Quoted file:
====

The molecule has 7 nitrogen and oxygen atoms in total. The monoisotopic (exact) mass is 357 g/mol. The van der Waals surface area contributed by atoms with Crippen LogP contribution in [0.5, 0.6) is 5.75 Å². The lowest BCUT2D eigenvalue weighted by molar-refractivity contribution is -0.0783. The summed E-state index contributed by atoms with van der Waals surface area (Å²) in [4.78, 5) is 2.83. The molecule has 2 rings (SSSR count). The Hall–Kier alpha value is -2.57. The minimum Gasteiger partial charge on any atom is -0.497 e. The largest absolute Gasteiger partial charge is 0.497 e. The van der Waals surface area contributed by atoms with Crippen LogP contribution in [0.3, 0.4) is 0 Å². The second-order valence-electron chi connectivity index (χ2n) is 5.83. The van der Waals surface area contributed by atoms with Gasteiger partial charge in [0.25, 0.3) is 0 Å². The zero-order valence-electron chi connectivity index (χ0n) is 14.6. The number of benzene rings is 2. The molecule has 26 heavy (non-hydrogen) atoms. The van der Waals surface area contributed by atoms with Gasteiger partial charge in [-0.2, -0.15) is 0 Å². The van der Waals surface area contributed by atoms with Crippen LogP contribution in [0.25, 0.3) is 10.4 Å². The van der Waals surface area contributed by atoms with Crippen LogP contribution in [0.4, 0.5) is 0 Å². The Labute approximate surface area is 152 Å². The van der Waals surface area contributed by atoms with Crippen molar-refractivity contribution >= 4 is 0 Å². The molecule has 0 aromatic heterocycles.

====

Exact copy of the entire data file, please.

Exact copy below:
The molecule has 7 nitrogen and oxygen atoms in total. The monoisotopic (exact) mass is 357 g/mol. The van der Waals surface area contributed by atoms with Crippen LogP contribution in [0.5, 0.6) is 5.75 Å². The lowest BCUT2D eigenvalue weighted by molar-refractivity contribution is -0.0783. The summed E-state index contributed by atoms with van der Waals surface area (Å²) in [4.78, 5) is 2.83. The molecule has 2 rings (SSSR count). The Hall–Kier alpha value is -2.57. The minimum Gasteiger partial charge on any atom is -0.497 e. The largest absolute Gasteiger partial charge is 0.497 e. The van der Waals surface area contributed by atoms with Crippen LogP contribution in [0.3, 0.4) is 0 Å². The second-order valence-electron chi connectivity index (χ2n) is 5.83. The van der Waals surface area contributed by atoms with Gasteiger partial charge in [0.25, 0.3) is 0 Å². The zero-order valence-electron chi connectivity index (χ0n) is 14.6. The number of benzene rings is 2. The molecule has 26 heavy (non-hydrogen) atoms. The van der Waals surface area contributed by atoms with Gasteiger partial charge in [-0.2, -0.15) is 0 Å². The van der Waals surface area contributed by atoms with Crippen LogP contribution in [0.25, 0.3) is 10.4 Å². The van der Waals surface area contributed by atoms with Crippen LogP contribution in [0.4, 0.5) is 0 Å². The Labute approximate surface area is 152 Å². The van der Waals surface area contributed by atoms with Crippen molar-refractivity contribution >= 4 is 0 Å². The molecule has 0 aromatic heterocycles.